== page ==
16 Jan Promotion or Demotion? The Perceived Value of Interpreters
My heart is racing and the more I think about it, the angrier I get. I was in court, and when the judge called my case, she misspoke and said “Attorney Reme Bashi” instead of “Interpreter Reme Bashi.” The bailiff quickly corrected the judge (an unusual thing), so the judge chuckled and said to me “Oh, I gave you a promotion.” I, in turn, smiled and said, “I actually think it was the opposite, Your Honor. If it were easy to become an interpreter, there would be more of us.”
Looking back on that day, although there were only a handful of people around us, it may have been wiser to keep my thoughts to myself. Luckily, the judge and the attorney who were present did not take offense to my comment, and I later had the opportunity to speak to them and expand on my idea. After my conversations with them, they seemed to understand the complexity of our profession a little more. I have been pondering the actions interpreters can take to make our profession seem more valuable in the eyes of others.
At one point in my interpreting career, I interpreted for Jay Bildstein, a public speaker and sales expert from New York City who offered training sessions in Mexico. I learned a few lessons as I interpreted for him. I often think of how these business ideas apply to how we sell our language services and how they’re perceived.
Consider, for example, if a product or service is scarce, it’s considered more valuable. Since I’m in Wisconsin, let’s think, beer. The famous Milwaukee beer with the blue ribbon is sold at every gas station, and you can find it beyond Wisconsin’s borders. It’s anything but scarce, and the perception of its value is low, as is its price. On the other hand, craft beer made in Dane County, sold only in Wisconsin, is scarce. People perceive that it’s special, and the money they pay for it mirrors that perception.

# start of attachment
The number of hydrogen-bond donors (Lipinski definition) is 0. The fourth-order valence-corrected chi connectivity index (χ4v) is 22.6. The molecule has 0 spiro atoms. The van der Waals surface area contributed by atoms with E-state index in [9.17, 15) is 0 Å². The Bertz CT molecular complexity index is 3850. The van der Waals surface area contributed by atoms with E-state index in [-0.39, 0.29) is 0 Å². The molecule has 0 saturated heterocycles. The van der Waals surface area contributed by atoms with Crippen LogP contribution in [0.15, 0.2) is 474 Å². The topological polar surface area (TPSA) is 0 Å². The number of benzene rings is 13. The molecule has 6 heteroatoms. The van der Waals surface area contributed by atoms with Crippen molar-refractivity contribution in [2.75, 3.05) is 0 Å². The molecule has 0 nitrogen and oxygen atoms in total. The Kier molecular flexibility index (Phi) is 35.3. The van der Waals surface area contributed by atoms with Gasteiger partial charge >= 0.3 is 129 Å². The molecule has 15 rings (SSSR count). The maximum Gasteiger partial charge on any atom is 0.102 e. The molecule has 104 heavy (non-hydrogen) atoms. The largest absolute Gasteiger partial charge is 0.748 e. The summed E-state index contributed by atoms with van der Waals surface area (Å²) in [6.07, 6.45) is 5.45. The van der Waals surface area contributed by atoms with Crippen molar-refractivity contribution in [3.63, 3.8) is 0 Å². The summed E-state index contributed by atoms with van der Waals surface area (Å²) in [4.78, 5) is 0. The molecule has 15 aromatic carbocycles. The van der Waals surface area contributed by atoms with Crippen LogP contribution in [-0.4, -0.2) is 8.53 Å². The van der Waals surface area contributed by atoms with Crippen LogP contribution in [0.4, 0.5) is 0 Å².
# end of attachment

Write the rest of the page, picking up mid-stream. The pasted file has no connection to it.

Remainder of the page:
Let’s now consider perceived value and price. Imagine you’re looking for a birthday cake. You find very similar cakes in a range of prices. The main variation between the cakes is the price, and you have no point of reference to know which cake is tastier than the other. If you were trying to get the tastier cake for your birthday, you would likely base your choice on price and buy the more expensive one. We tend to perceive more expensive items as being of higher quality.
Going back to the beginning of my story, the judge did not know there were only around forty certified Spanish court interpreters living in Wisconsin, in contrast to thousands of attorneys. What’s more, Spanish-language interpreters in our state don’t make a lot of money, so the perception of the value of interpretation is not high. I thought to myself: Instead of getting angry about how people perceive interpretation, I will take action to change that perception.
This is my dual action plan. First, I will take every opportunity to sing the praises of interpreters and explain how specialized our art is. If we don’t market our talents, no one else will do it for us. Second, I will price my services according to the scarcity and quality of my professional abilities. All professionals establish their fees according to their perception of value. We are no different.
Reme Bashi has been a certified court interpreter in Wisconsin since 2008. She began her career as an interpreter and translator in Mexico, at the University of Veracruz, where she majored in pedagogy. Being bilingual in English and Spanish lead her to language teaching and then to translation and interpreting. She was a conference interpreter for several years, interpreting for the media and government events in Mexico.
In the Midwest, Bashi has interpreted in a variety of settings – education, manufacturing, legal, and community. When she’s not interpreting, she likes to learn about new subjects, something that she considers pivotal to becoming a more proficient language access professional. Recently she has immersed herself in hospitality, urban gardening, and ancestry research. Contact: email@example.com
Featured photo taken from “Business coaching: Employee benefits” by Jeremy Dawes at Complete Business News, under a CC BY 4.0 license. Text-body photos: “Craft beer paddle” by Crystal Luxmore at flickr, under a CC BY-NC 2.0 license; from “Maple Syrup Cake” by Evelyn Chartres, under a CC BY-SA 4.0 license.